I got to Craig's memorial service at the Lutheran Church in Sterling real early. I figured it would be SRO and I wanted a seat down front. As I pulled into the church's driveway, there walking across the parking lot was my ex-boss, Larry -- the guy who fired me four years ago. (Or, more accurately, sent his poor stooge, Dan, to do it.) I ducked into the church without having to make polite chit-chat with the guy.
It always surprised me that it took him a year to get rid of me. This will give you some idea of the quality of our relationship: I asked a lawyer about where the line was for slander.
When he first got hired as NWF's CEO he made his debut at the annual meeting in St. Louis. I was in charge of the meeting's logistics and script and also was head of NWF's communications department. Larry came to me the day before he was to deliver his big speech and asked me to review it. I did. It was horrible. Too long. Too technical (global warming, of course). No personal connections with the audience. Awful.
"Wayne, you are screwed," I said to myself. Brand new boss. Not the best history between us. So do I (A) shine it on or (B) give it to him straight? I picked "B." Larry went back to his room and completely rewrote his speech. He didn't let me see the revision. He never again asked me to review one of his speeches.
His new one was pretty good. Still too long, but he did connect with his audience -- NWF affiliate leaders, board of directors members, staff. He singled out three staff members by name for examples of the kind of behavior from us that he expected. I was one of them. He told the audience of my critical response the previous day to his draft speech. As the new CEO that was exactly the kind of directness and honesty he would expect from us. "Varnish is for floors, not for conversations between real people." He actually said that.
"Wayne, you are so screwed," I told myself.
A month or so later an unmarked envelope appeared on my desk at NWF. It held a copy of a 10,000-word keynote speech that Larry had delivered to an evangelical conference, unbeknownst to me or apparently anyone else at NWF. It was posted on the Internet. Now how on earth do you coordinate message and media if your CEO is freelancing? More to the point, how do you deal with statements made by your CEO that explain that he took the job because he was called by God. I could see how staff who didn't share his Christian faith and sanctimonious zeal could be offended.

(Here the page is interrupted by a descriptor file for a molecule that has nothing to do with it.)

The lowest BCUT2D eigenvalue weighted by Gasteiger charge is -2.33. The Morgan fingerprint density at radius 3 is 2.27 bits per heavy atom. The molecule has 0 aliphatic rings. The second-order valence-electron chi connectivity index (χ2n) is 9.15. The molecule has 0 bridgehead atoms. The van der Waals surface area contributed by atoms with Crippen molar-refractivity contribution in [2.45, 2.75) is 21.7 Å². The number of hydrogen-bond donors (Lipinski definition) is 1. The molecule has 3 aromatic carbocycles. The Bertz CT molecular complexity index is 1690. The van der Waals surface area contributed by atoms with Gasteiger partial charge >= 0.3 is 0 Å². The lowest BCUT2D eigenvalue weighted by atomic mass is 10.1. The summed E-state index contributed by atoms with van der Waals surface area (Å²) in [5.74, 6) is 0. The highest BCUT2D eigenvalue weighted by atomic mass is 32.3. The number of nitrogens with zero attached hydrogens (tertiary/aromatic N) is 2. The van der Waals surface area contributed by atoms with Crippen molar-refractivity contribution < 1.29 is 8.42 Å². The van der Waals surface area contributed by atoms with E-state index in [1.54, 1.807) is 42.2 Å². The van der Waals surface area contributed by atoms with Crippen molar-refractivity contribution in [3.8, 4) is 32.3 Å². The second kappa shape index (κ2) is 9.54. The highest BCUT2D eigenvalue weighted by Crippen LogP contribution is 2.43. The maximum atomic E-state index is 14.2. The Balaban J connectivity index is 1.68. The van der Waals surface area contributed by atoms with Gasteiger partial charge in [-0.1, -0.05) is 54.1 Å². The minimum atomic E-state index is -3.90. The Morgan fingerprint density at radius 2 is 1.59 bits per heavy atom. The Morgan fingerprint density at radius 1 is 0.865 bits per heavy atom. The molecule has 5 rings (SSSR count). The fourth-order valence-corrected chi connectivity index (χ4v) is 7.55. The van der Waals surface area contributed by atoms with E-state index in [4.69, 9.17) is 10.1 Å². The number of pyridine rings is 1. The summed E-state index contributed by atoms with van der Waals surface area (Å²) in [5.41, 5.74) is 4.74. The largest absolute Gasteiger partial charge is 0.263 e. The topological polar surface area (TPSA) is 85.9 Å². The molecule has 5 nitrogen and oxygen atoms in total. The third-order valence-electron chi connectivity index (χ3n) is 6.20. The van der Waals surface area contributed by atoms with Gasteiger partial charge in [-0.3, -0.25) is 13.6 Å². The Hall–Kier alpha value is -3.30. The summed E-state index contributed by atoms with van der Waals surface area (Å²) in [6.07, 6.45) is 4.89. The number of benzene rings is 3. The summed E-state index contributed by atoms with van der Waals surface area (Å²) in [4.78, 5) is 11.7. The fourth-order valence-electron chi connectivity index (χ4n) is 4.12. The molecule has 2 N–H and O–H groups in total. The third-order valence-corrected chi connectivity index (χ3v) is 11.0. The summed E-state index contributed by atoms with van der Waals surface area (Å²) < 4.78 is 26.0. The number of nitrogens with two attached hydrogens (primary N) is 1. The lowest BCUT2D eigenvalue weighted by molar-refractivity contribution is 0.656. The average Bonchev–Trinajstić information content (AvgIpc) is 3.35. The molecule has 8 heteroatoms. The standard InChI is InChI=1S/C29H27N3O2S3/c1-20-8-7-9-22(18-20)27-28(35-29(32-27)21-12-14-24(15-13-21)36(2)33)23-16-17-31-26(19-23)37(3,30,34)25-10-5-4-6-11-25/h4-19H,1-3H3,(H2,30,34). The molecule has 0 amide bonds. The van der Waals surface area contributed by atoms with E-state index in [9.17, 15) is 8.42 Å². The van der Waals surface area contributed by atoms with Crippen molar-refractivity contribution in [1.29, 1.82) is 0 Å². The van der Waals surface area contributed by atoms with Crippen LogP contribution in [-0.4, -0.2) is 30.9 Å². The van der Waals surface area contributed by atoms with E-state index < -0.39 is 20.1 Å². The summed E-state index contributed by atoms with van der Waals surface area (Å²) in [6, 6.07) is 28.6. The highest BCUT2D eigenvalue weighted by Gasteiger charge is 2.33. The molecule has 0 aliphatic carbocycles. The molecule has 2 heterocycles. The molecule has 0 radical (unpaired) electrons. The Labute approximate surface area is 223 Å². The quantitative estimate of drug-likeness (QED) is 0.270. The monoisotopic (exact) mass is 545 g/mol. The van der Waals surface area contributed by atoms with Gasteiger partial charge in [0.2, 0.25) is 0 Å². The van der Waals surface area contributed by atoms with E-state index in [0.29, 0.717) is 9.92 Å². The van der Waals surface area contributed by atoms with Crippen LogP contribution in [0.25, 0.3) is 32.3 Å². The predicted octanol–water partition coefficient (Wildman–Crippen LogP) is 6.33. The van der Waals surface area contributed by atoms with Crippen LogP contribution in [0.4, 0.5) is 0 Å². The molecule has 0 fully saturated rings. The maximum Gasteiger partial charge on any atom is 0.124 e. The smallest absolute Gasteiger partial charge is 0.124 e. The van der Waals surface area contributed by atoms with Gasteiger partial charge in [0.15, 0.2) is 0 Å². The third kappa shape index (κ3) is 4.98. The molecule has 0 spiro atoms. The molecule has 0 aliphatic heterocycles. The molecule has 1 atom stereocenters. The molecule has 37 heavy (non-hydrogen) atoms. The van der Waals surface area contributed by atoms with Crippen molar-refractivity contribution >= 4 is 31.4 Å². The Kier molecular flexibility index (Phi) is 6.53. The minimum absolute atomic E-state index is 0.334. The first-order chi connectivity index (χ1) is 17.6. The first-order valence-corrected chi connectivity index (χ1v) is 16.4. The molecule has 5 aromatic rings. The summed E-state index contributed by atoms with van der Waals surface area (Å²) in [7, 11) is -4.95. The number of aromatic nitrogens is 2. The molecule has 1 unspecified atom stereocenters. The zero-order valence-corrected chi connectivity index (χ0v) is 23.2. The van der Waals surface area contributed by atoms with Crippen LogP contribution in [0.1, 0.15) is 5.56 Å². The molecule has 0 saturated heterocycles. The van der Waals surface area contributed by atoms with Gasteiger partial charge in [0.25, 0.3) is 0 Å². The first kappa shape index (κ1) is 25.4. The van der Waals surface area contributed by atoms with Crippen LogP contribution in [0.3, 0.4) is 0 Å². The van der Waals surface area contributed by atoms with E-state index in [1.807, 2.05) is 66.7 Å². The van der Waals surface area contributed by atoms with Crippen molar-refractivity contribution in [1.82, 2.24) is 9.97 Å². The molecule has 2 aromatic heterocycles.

In his rambling, autobiographical speech Larry described how he did not want to take the CEO job, but through prayer the Lord told him to apply for the job. Apparently, the Lord also rigged the search process: “I have to tell you that God is good. The search committee ended up being almost all Christians. There was one person on that committee that was not. The chairman of my board is a devout Christian, the incoming chair is a devout Christian, happens to be an African-American. He is just an incredible Christian, the next in line to be chair; so that three chairs are all Evangelical Christians. And this all happened while I was away from the National Wildlife Federation. So it has been really fun to go through that. So I get into this full board meeting, the full board knew I was an Evangelical Christian, there was no doubt about that and where I stood on that…”
I asked Larry about the speech. His answer: "They have interns transcribe the speeches. They made a lot of mistakes." The speech quietly disappeared from the Internet.
Six months into Larry's tenure as God's emissary the NWF executive committee retained a mortal to evaluate his job performance. The consultant asked everyone on the senior staff to respond to a detailed evaluation questionnaire about the boss. "Confidential." Of course.
Despite my apprehension I wrote an unvarnished critique, the way Larry said he wanted it. I spelled out his mediocre leadership, business management, communication skills, decision-making -- general stuff like that. And how did that work out, Wayne? you might be asking.
When the final day of my thirteen-year career at NWF ended I called my staff together, gave them the news, told them to support Jaime (NWF's Chief Operating Officer), and slipped out the door. I got a decent severance package. But I don't recall anyone saying "thank you."
One of my last emails was to Monty in Vermont: "It's over. It's good. I'm out of here." Monty, too, had been marginalized by the new boss who couldn't figure out how to use his talents and experience. So Monty chugged along in second gear. What a waste.
It took a couple more years but Monty eventually got canned. I visited him in Montpelier later in my trip. He now is the director of The Center for an Agricultural Economy (www.hardwickagriculture.org). It's a local consortium that is promoting local farmers and cheese makers. I loved Monty's enthusiasm in describing his work and the new publicity he has gotten for them. It had been a while since I'd seen him jazzed that way.
I once took Monty to see "The Full Monty" when it was playing in Ann Arbor. It was an odd date.
Not everyone at Craig's reception ducked Larry. One told me later, "Within thirty seconds my skin was crawling."
I don't know how the guy has survived all this time. But then, hey, who elected that moron Bush and his evil, control freak sidekick? Why should we expect any better from NWF's Board of Directors? But like those turkeys now gone from the White House, Larry's days are numbered. I suspect that if Congress passes a climate change law that Larry then will resign a hero, at least in his own mind.
Next: "Ask, I'll tell"
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